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Whole-genome and high-throughput sequencing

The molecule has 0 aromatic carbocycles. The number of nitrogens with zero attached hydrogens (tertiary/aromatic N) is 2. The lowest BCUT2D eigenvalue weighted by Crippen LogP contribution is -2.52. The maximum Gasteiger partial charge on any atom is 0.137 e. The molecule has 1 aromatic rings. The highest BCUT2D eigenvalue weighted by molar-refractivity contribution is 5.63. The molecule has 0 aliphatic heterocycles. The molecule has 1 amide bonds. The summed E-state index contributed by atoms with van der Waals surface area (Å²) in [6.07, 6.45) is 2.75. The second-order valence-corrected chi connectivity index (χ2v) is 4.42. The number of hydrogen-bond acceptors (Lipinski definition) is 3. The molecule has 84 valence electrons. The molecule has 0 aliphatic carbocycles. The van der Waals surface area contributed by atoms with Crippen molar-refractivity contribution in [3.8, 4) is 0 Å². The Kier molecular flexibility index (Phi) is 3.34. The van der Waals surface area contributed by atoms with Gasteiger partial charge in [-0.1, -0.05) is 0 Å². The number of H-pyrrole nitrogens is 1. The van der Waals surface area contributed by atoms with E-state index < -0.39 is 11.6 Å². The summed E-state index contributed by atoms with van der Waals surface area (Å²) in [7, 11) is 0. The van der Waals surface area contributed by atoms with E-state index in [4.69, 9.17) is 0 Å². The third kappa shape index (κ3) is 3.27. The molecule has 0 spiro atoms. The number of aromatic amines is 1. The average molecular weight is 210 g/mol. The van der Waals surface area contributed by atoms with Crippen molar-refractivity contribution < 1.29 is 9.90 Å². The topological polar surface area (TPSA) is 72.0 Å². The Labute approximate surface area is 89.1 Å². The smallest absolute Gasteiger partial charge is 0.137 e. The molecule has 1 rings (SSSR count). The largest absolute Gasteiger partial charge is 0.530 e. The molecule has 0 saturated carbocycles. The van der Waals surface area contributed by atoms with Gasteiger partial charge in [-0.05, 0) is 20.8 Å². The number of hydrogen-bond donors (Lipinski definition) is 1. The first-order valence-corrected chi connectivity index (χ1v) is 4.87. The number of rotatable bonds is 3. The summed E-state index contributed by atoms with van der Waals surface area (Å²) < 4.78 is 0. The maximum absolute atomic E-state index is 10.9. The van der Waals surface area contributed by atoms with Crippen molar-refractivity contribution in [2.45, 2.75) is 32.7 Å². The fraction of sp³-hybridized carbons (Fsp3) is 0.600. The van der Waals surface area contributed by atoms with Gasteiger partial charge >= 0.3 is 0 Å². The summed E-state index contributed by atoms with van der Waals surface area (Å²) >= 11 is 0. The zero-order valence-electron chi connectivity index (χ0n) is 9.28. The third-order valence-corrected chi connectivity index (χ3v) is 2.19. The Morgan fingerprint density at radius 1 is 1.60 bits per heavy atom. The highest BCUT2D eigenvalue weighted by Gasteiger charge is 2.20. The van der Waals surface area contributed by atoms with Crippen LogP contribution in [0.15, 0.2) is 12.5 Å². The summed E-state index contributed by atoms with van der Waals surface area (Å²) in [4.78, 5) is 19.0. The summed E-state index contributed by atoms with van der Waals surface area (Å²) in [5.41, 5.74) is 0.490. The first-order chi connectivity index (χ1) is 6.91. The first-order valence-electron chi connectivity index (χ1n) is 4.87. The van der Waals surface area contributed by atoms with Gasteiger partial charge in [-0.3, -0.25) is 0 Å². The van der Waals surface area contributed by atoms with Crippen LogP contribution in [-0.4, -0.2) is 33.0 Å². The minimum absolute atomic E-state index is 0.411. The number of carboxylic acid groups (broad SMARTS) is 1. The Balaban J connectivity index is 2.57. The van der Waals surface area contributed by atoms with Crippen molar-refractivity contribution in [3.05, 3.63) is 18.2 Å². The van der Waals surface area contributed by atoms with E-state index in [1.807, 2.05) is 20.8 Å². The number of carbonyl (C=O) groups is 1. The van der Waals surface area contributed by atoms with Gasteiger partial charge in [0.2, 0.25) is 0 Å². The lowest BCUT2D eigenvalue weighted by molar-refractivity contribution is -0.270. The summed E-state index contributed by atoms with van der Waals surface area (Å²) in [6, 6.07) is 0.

Recent advances in DNA sequencing technology have led to the ability to rapidly and very inexpensively (< $100; and probably < $10 in the immediate future) sequence the whole genome of a yeast strain (see Reuter et al., 2015, for an up-to-date review of high-throughput sequencing technologies); in turn, this has led to an explosion in the number of yeast genomes that have been fully sequenced - at current count, the number of S. cerevisiae whole-genome sequences in the literature and public databases is on the order of a few hundred, representing strains isolated from all manner of environments, including brewing-related yeasts; but this number is likely to grow into the thousands as sequencing costs fall even further. Other chapters in this book (see Chapters 4 and 6) will delve in much more detail into the insights about lager, ale, and other brewing yeasts that have come from the analyses of their genome sequences; we merely note here that the availability of high-throughput sequencing will be invaluable for all genetic work with brewing yeasts going forward, for example performing the types of genome-shuffling QTL analyses described above, and for possible genetic modifications as described below.

 
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